Corruption scandal shakes Vatican as internal letters leaked
REUTERS VATICAN CITY THE Vatican was shaken by a corruption scandal on Thursday after an Italian television investigation said a former top official had been transferred against his will after complaining about irregularities in awarding contracts.
The show “The Untouchables” on the respected private television network La 7 on Wednesday night showed what it said were several letters that Archbishop Carlo Maria Vigano, who was then deputy-governor of Vatican City, sent to superiors, including Pope Benedict, in 2011 about the corruption.
The Vatican issued a statement on Thursday criticizing the “methods” used in the journalistic investigation. But it confirmed that the letters were authentic by expressing “sadness over the publication of reserved documents.” As deputy governor of the Vatican City for two years from 2009 to 2011, Vigano was the number two officials in a department responsible for maintaining the tiny citystate’s gardens, buildings, streets, museums and other infrastructure.
Vigano, currently the Vatican’s ambassador in Washington, said in the letters that when he took the job in 2009 he discovered a web of corruption, nepotism and cronyism linked to the awarding of contracts to outside companies at inflated prices.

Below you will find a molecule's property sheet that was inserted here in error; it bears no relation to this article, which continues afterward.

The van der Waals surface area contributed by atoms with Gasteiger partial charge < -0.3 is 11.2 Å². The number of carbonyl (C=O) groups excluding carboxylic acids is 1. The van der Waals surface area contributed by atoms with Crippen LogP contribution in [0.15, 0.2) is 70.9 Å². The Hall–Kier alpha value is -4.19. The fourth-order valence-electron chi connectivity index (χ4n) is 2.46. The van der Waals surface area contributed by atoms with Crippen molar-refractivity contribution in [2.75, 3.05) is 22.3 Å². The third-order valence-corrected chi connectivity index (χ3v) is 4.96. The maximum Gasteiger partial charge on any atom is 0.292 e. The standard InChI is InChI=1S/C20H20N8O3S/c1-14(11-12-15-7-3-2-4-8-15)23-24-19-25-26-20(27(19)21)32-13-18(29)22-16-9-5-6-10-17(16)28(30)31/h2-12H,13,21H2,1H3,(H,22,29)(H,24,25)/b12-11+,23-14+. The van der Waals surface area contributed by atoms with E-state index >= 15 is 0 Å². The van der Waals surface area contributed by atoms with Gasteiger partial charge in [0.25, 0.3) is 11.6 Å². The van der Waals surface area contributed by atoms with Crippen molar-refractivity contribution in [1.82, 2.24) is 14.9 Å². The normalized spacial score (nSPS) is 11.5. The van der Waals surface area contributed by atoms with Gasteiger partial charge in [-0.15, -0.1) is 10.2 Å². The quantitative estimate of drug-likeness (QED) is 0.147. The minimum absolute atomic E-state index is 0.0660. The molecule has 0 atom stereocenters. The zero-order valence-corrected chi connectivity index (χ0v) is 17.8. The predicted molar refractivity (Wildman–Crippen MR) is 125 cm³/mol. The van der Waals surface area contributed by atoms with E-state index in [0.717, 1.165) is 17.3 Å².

In one letter, Vigano tells the pope of a smear campaign against him (Vigano) by other Vatican officials who wanted him transferred because they were upset that he had taken drastic steps to save the Vatican money by cleaning up its procedures.
“Holy Father, my transfer right now would provoke much disorientation and discouragement in those who have believed it was possible to clean up so many situations of corruption and abuse of power that have been rooted in the management of so many departments,” Vigano wrote to the pope on March 27, 2011. In another letter to the pope on April 4, 2011, Vigano says he discovered the management of some Vatican City investments was entrusted to two funds managed by a committee of Italian bankers “who looked after their own interests more than ours.” Vigano says in the same letter that in one single financial transaction in December, 2009, “they made us lose two and a half million dollars.” The programme interviewed a man it identified as a member of the bankers’ committee who said Vigano had developed a reputation as a “ballbreaker” among companies that had contracts with the Vatican, because of his insistence on transparency and competition.